Uroscopy by Hippocrates and Theophilus: prognosis versus diagnosis

Here we present the ‘Abstract‘ of the corresponding paper by Kouba E, Wallen EM, Pruthi RS.



In antiquity the visual examination of urine (uroscopy) is well documented. Uroscopy gradually evolved from a prognostic indicator to a diagnostic tool. Comparison of the uses of uroscopy by Hippocrates (400 BC) and Theophilus (700 AD) illustrates this transformation.


We reviewed medical and historical literature as well as the translated works of Hippocrates.


Although Hippocrates was one of the first physicians to use urine to interpret human body functioning, urine was mainly used as a means for prognosis and prediction of outcomes of illness. In his text De Urinis Theophilus introduced an innovative doctrine and used uroscopy for diagnosis of illnesses. In this respect uroscopy became a paradigm for later diagnostic strategies and is considered an important milestone in the history of clinical diagnosis.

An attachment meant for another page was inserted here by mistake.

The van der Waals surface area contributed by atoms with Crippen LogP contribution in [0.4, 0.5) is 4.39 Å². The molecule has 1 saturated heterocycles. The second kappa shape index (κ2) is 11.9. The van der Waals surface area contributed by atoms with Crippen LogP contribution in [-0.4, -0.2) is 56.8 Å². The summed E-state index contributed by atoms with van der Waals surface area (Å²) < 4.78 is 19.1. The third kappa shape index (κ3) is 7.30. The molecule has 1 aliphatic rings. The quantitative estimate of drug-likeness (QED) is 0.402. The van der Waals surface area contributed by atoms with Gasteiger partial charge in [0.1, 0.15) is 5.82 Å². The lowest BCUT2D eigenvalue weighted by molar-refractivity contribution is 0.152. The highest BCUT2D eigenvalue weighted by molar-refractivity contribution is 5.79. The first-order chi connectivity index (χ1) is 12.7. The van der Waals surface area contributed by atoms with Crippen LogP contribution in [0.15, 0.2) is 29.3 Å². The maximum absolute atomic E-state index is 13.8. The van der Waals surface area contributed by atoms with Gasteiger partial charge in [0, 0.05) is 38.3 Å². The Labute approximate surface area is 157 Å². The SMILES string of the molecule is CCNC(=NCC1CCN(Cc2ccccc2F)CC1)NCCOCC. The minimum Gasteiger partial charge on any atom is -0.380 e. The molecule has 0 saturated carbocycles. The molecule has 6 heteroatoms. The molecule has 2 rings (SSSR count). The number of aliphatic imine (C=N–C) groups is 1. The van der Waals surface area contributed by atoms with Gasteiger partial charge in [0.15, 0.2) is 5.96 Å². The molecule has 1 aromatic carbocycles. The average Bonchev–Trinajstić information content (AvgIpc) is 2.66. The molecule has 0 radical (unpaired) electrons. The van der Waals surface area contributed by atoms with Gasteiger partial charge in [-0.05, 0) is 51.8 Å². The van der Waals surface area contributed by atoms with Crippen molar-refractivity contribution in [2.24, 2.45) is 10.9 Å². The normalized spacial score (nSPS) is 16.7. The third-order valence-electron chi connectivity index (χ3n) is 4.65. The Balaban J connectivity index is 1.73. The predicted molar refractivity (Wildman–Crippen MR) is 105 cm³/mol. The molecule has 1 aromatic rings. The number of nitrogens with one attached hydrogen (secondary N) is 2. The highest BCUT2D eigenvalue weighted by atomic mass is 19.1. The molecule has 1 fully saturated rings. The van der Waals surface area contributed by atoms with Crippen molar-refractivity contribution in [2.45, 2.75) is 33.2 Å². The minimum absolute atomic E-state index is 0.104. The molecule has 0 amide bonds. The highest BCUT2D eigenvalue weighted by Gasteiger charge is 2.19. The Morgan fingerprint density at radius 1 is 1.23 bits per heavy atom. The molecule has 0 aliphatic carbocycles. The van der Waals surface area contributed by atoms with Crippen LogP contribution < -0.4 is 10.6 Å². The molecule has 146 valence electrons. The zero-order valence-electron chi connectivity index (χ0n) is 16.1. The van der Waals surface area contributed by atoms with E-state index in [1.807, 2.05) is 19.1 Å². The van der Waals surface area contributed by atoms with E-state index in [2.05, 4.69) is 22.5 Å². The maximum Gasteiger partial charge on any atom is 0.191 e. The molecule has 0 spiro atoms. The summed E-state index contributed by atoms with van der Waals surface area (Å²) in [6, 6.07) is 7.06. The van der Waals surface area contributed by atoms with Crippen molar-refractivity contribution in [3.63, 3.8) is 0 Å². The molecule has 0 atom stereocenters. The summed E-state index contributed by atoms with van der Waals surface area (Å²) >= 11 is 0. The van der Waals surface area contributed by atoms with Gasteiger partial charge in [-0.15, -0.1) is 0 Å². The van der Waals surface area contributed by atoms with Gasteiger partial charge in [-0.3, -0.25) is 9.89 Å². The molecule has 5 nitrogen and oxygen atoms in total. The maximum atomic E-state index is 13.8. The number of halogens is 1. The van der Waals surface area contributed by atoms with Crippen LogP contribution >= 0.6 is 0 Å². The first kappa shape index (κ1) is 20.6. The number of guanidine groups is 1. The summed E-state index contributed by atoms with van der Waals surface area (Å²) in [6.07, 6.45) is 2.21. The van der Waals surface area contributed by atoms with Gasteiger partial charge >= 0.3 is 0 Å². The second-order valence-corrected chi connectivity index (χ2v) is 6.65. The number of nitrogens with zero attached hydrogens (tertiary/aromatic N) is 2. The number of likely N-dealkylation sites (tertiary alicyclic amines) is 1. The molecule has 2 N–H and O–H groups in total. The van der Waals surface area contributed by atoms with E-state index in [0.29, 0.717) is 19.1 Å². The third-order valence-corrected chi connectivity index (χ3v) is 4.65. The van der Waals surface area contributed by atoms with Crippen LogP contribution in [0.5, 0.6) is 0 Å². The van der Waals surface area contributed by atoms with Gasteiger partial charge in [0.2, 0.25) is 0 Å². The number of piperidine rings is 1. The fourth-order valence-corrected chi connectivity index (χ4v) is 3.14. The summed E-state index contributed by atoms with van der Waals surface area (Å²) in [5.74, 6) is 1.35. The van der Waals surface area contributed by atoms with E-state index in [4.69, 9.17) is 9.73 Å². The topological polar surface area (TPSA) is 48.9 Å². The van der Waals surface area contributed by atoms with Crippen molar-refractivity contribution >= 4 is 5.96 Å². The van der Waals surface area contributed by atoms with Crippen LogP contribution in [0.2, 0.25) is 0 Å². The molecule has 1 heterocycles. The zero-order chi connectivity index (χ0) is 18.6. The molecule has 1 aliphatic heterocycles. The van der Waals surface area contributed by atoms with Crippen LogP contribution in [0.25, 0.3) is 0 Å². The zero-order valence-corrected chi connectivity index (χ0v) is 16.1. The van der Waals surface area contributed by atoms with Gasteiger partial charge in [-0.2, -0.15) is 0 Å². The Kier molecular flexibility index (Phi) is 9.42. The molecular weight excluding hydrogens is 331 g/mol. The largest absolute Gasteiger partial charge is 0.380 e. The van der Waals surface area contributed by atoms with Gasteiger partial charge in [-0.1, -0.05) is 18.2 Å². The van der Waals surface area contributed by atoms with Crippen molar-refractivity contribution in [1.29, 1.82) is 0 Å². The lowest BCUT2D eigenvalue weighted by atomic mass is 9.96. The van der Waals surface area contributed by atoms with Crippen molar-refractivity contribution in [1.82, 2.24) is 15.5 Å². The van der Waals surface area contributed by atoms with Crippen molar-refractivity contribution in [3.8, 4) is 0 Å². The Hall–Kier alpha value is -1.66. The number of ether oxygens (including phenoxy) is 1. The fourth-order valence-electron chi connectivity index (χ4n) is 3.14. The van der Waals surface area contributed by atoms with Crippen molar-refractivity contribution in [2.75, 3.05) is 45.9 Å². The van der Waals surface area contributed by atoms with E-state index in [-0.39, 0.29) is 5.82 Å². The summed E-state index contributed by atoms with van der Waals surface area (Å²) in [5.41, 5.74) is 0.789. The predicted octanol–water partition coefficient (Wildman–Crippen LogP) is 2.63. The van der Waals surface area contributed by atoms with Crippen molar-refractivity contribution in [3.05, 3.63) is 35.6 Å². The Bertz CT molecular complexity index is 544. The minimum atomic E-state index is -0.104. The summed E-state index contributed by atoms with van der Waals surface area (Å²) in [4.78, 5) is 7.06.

Hippocrates’ writings displayed uroscopy used in examination of illness. However, he considered it in the context for accurate prognoses. Theophilus treated uroscopy in a sophisticated objective manner and attempted to use uroscopy in an orderly, systemic method to accurately diagnose illness. It was through these approaches to uroscopy that Theophilus became one of the physicians who contributed to the birth of medieval medical studies.

(Source: https://www.ncbi.nlm.nih.gov/pubmed/17161998)


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